What eBay managed to do was create a sustainable revenue model that could grow continuously for years. At the time of writing eBay is considered the top online auction site in the world and provides an outlet for online shoppers and sellers everywhere to get things for cheap or make a full-time living.
Finally, in the case of Oracle, we once again have an instance of a perceptive young entrepreneur catching sight of an opportunity overlooked by his peers. A leader for over 35 years in database software, it all began when founder Larry Ellison discovered while reading an issue of The IBM Journal of Research describing a relational database’s working prototype. After showing it to colleagues and professionals in the field, Ellison along with Ampex co-workers Bob Mines and Ed Oates discovered that no company had yet to commit these plans to reality.
Sensing a massive potential in their relational database, they soon began work on the Oracle Database, which also provided the name for their newly-born company. What these three achieved through no initial outside investment and through their own labour and investments was nothing short of a revolution in corporate computing. While databases were long assumed to be massive, the trio developed a technology that maximised the use of space while losing none of the data. Simply put, they were able to see the big picture when no one else seemed to. But more importantly, while others could have seen that paper, they were the ones that acted on it and if there’s any lesson to be taken from the above bootstrapping examples, it is that taking that leap of faith in a market well-researched and known by the entrepreneur could be the bravest and smartest act of all.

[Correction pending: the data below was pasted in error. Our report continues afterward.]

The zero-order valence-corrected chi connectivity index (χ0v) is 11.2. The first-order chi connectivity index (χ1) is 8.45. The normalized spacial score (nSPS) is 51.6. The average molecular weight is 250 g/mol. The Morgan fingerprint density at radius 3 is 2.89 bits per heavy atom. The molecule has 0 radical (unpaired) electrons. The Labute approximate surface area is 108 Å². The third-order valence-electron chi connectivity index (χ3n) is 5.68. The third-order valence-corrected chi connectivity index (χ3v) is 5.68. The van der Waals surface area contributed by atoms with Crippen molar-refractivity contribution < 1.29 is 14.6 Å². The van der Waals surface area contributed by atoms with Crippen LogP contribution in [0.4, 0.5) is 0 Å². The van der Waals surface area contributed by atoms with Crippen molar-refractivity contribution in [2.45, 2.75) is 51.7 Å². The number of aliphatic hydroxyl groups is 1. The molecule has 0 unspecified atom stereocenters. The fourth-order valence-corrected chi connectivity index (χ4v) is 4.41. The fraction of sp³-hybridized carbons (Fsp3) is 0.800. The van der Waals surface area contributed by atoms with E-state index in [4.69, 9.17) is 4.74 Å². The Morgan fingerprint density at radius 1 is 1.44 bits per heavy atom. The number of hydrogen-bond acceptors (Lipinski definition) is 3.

It has been a pleasure to provide you with this list of top tech companies and entrepreneurs that started by bootstrapping. If you enjoyed this article, share and comment please.